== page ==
Hearing Loss and It’s Affect on Your Senior Veteran

VA Home Care

As veterans get older, they will be at an increased risk of developing certain physical ailments. Hearing loss is one of them.

While elderly veterans may be less inclined to rely on home care support, it may be a much more practical and positive solution to keep them safe and help them maintain a higher quality of life, especially if they begin having difficulty hearing or seeing clearly.

Deaf History Month is March 13 through April 15 and while hearing loss doesn’t necessarily mean the senior is considered legally deaf, it’s a good time of the year to discuss hearing loss and how it can affect people of any age, especially seniors.

Seniors are at an increased risk of developing some type of hearing loss, especially if they’re exposed to loud noises on a consistent basis in their younger years. For aging veterans, this may have occurred during their active time of service.

While the military certainly takes precautions to help protect their servicemen and servicewomen from unnecessary harm, during World War II, the Korean War, and even the Vietnam Conflict, those same servicemembers may not have had protection for their hearing. If they were in an active combat situation and firing a weapon, it’s not likely they took the time to put earplugs in or even consider protecting their hearing.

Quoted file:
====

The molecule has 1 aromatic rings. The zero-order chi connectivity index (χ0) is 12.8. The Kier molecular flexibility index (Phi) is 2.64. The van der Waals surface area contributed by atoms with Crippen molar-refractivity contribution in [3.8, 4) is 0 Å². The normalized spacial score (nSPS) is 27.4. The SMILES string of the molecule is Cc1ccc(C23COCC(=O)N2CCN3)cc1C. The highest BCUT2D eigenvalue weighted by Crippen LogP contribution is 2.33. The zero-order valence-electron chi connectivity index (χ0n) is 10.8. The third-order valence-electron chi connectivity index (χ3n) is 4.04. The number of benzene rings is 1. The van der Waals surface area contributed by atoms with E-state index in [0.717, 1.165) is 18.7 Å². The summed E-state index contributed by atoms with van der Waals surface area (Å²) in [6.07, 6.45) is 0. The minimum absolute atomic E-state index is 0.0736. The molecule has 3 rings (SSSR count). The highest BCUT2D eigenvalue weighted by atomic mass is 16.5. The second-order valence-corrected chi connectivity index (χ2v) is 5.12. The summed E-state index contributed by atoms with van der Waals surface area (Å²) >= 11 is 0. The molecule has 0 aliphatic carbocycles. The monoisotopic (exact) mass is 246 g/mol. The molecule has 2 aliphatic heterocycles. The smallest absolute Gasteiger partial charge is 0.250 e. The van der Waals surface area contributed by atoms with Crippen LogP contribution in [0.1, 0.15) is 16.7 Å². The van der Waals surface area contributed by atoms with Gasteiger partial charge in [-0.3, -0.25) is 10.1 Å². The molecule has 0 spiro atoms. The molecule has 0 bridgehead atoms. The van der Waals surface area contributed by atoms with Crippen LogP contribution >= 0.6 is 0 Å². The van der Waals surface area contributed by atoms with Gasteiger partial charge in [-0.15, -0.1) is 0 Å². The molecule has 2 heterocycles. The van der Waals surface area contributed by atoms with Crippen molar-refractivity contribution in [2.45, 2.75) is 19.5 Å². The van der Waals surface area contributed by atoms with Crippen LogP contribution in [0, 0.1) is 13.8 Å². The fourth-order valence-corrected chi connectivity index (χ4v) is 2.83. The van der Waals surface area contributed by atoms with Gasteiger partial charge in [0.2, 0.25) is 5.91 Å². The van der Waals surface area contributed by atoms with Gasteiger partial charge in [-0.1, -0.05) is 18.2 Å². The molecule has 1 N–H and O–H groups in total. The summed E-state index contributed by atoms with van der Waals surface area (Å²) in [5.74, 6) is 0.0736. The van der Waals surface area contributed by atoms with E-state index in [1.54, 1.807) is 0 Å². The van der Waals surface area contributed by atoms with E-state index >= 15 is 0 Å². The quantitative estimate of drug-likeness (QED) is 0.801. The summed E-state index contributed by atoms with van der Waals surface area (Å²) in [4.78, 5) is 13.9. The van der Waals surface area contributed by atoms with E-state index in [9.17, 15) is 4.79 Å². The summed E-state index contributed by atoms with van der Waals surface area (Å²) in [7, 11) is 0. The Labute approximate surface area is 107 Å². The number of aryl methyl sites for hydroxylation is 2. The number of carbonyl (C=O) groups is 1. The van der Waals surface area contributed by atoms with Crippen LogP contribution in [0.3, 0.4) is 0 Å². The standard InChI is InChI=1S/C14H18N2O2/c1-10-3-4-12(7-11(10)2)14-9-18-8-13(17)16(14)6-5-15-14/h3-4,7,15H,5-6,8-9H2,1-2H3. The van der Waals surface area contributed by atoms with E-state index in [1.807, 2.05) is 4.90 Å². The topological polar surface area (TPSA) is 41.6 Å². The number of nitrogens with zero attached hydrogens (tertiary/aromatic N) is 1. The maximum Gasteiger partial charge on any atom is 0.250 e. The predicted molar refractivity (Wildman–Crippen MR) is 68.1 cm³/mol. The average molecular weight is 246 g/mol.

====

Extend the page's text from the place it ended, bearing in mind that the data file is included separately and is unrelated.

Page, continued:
Even servicemen who served in the Navy, on a ship, may have been exposed to extremely loud noises. In the Army, Air Force, Marines, and Navy, there are plenty of situations where an individual could have been exposed to extremely loud noises for an extended period of time.

This can increase the risk factor for hearing loss.

If an elderly veteran is having a difficult time hearing clearly, he may have a difficult time listening to instructions, communicating effectively, or even understanding what his doctor has been telling him. It can put him at an increased risk of unnecessary emergencies or other situations.

Relying on a home care aide who has experience working with other seniors suffering from hearing loss could be a valuable asset because they would also have experience in how to communicate more effectively with that particular senior.

A person doesn’t have to let any type of disability or limitation hamper their ability to stay safe, remain comfortable at home, and even stay active. For seniors, a home care aide can ensure a higher quality of life in these situations.

For more information and to learn about VA home care, contact Veteran’s Home Care at (888) 314-6075.

Bonnie Laiderman, CEO

Bonnie Laiderman, founder and president of Veterans Home Care®, has helped more than 16,000 veterans and their spouses receive in-home care through the unique VetAssist® Program. Started in 2003 as a one-woman operation, Bonnie has overseen the growth of the company to become one of the largest women-owned companies in the St. Louis Metro Region. Veterans Home Care has also earned the Better Business Bureau's Torch Award for Ethics and Inc. 5000 award of fastest growing companies six times. Now with offices coast-to-coast, Veterans Home Care serves our veterans in 44 states throughout the country.